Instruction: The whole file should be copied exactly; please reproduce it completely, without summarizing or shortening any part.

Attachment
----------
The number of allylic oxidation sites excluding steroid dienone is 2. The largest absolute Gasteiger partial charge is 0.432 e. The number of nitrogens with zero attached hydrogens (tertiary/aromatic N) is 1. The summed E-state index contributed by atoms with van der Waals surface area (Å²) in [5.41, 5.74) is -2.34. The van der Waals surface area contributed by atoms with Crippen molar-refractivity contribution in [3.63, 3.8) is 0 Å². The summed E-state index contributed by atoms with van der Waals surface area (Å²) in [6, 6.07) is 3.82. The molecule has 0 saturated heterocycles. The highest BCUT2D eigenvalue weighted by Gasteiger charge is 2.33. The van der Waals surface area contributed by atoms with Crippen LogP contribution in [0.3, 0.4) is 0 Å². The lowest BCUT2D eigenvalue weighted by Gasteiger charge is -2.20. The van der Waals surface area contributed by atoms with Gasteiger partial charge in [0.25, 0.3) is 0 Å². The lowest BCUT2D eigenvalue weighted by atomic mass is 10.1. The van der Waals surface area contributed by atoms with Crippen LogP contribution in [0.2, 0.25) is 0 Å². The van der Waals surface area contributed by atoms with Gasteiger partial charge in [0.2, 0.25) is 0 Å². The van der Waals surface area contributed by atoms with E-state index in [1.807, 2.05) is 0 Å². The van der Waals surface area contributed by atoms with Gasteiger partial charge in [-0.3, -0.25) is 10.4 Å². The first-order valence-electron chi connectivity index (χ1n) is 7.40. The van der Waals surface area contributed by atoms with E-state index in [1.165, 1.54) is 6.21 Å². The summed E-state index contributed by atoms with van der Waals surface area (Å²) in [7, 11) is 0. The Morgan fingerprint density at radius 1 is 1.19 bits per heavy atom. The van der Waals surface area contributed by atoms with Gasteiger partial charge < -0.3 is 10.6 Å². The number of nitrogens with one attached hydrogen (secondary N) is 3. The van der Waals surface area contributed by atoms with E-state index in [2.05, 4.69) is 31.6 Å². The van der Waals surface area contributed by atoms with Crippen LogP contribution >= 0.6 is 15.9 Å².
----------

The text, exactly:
The number of allylic oxidation sites excluding steroid dienone is 2. The largest absolute Gasteiger partial charge is 0.432 e. The number of nitrogens with zero attached hydrogens (tertiary/aromatic N) is 1. The summed E-state index contributed by atoms with van der Waals surface area (Å²) in [5.41, 5.74) is -2.34. The van der Waals surface area contributed by atoms with Crippen molar-refractivity contribution in [3.63, 3.8) is 0 Å². The summed E-state index contributed by atoms with van der Waals surface area (Å²) in [6, 6.07) is 3.82. The molecule has 0 saturated heterocycles. The highest BCUT2D eigenvalue weighted by Gasteiger charge is 2.33. The van der Waals surface area contributed by atoms with Crippen LogP contribution in [0.3, 0.4) is 0 Å². The lowest BCUT2D eigenvalue weighted by Gasteiger charge is -2.20. The van der Waals surface area contributed by atoms with Gasteiger partial charge in [0.25, 0.3) is 0 Å². The lowest BCUT2D eigenvalue weighted by atomic mass is 10.1. The van der Waals surface area contributed by atoms with Crippen LogP contribution in [0.2, 0.25) is 0 Å². The van der Waals surface area contributed by atoms with Gasteiger partial charge in [0.2, 0.25) is 0 Å². The van der Waals surface area contributed by atoms with E-state index in [1.807, 2.05) is 0 Å². The van der Waals surface area contributed by atoms with Gasteiger partial charge in [-0.3, -0.25) is 10.4 Å². The first-order valence-electron chi connectivity index (χ1n) is 7.40. The van der Waals surface area contributed by atoms with E-state index in [1.165, 1.54) is 6.21 Å². The summed E-state index contributed by atoms with van der Waals surface area (Å²) in [7, 11) is 0. The Morgan fingerprint density at radius 1 is 1.19 bits per heavy atom. The van der Waals surface area contributed by atoms with Gasteiger partial charge < -0.3 is 10.6 Å². The number of nitrogens with one attached hydrogen (secondary N) is 3. The van der Waals surface area contributed by atoms with E-state index in [2.05, 4.69) is 31.6 Å². The van der Waals surface area contributed by atoms with Crippen LogP contribution >= 0.6 is 15.9 Å².